In response to the government’s proposed tax changes rolled out by Finance Minister Bill Morneau in July, the Alberta Wheat Commission (AWC) has been working to ensure the government is fully aware of the negative impact these changes could have for the family farm.
AWC carried out this messaging through a series of meetings in Ottawa with the Senior Assistant Deputy Minister of Tax Policy in the Department of Finance, the Prime Minister’s Office and the Deputy Minister of Agriculture and Agri-Food Canada on September 11 and 12, and also provided a submission that further supported this messaging.
“We had the opportunity to meet with a number of government officials on The Hill where we pointed out that farmers are being unfairly targeted by tax policy that is supposedly designed to close loopholes on the wealthiest Canadians,” said Kevin Auch, AWC Chair. “We addressed the fact that the proposed changes are at odds with the government’s mandate to decrease taxes for the middle class – which farmers are very much a part of.”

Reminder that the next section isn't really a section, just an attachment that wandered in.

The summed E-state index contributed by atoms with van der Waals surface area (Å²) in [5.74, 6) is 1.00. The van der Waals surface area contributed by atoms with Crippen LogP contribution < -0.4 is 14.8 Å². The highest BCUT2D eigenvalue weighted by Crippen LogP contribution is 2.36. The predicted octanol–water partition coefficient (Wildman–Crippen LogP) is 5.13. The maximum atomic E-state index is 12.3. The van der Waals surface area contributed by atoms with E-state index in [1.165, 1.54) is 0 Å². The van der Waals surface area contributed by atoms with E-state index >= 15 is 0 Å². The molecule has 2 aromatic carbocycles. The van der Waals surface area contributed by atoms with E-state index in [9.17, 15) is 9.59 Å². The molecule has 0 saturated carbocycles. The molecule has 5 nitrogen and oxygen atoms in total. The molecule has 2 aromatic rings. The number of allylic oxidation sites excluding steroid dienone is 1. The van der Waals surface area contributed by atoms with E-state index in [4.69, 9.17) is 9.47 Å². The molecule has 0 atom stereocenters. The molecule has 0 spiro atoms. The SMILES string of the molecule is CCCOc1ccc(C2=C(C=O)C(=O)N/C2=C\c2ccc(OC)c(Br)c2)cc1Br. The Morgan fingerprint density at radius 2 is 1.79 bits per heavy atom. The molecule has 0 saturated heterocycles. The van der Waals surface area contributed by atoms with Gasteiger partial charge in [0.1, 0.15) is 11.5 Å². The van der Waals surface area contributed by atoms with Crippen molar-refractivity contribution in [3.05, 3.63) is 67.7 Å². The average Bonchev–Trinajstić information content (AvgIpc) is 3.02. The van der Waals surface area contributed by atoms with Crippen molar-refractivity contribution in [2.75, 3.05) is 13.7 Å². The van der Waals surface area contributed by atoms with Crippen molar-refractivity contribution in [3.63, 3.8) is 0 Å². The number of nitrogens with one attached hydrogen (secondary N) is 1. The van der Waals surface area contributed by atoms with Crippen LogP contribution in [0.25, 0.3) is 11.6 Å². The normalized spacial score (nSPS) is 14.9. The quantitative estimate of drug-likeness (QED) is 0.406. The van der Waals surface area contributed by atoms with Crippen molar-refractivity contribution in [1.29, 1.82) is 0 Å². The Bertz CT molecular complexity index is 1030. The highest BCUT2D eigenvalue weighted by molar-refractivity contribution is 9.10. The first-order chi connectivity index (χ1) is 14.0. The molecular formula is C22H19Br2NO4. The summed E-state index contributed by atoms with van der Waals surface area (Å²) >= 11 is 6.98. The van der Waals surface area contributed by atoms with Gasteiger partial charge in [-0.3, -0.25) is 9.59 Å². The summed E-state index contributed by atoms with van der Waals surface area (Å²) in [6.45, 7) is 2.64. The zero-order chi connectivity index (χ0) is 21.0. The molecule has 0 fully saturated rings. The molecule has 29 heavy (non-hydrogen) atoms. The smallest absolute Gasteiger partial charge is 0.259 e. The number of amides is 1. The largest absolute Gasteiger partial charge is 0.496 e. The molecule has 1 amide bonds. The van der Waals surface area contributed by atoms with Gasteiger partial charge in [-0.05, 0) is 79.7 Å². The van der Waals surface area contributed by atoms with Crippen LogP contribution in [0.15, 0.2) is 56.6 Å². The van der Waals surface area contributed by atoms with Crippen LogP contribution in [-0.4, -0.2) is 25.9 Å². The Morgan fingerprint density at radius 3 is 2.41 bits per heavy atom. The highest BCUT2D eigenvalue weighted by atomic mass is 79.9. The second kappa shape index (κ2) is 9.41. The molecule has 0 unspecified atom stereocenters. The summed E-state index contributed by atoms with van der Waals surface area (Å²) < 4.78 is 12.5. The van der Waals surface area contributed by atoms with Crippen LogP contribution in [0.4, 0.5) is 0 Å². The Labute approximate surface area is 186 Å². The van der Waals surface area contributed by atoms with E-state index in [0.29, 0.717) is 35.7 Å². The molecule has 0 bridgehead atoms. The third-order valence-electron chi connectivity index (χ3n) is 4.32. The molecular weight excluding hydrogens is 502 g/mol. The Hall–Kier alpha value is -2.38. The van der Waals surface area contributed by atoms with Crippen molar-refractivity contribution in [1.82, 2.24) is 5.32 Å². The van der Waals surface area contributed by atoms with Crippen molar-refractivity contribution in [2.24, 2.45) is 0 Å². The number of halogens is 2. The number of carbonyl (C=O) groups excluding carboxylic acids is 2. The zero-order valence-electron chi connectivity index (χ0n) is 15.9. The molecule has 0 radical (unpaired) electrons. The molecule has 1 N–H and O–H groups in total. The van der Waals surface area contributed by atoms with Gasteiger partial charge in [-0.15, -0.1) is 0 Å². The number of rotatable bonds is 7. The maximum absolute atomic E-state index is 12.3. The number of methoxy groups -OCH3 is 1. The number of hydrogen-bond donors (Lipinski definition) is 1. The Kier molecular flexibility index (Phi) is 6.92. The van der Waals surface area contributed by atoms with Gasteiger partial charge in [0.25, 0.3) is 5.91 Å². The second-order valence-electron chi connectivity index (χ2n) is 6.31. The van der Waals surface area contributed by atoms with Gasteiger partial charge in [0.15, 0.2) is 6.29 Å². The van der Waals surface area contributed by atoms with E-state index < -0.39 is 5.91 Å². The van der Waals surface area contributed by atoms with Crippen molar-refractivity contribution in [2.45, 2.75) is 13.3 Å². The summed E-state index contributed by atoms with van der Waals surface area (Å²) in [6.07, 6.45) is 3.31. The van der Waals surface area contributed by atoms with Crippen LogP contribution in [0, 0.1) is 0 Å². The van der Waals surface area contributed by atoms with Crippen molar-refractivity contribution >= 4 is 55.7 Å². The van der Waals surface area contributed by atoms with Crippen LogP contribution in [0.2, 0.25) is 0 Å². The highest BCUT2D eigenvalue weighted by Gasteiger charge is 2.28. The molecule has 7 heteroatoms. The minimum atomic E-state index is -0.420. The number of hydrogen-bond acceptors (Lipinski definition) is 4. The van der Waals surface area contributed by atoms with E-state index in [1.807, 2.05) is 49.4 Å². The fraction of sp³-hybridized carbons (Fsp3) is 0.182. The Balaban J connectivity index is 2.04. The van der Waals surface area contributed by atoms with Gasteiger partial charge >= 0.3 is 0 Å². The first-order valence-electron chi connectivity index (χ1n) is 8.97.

In particular, AWC outlined three major facets of farm management that could be made more difficult under the proposed changes:
First: A farm family’s ability to pass down the operation to the next generation without incurring a massive tax bill and their ability to convert capital into income for the retiring farmer;
Second: Proposed changes to the treatment of passive income that would restrict the ability of farmers to save up funds in the corporation to purchase new equipment or farmland and;
Third: The ability to spread income across contributing family members.
AWC is also concerned that the proposed changes are misaligned with the government’s commitment to grow the agriculture sector, including a goal to increase Canadian agri-food exports from $55 billion to $75 billion by 2025.
“If the federal government aims to grow our sector, eroding tax tools that currently make the family farm viable won’t help the industry in accomplishing this goal,” said Auch.
To support the messaging conveyed to government, AWC commissioned accounting firm KPMG to compile a Q&A document to demonstrate the potential impact on agriculture. Farmers can review this information on www.albertawheat.com.
The federal government is currently holding a consultation period with a deadline of Oct. 2. Despite the timing coinciding with harvest, AWC encourages farmers to participate and to write to their MP outlining their concerns. AWC will continue to press for tax fairness for farmers and will communicate any updates as they become available.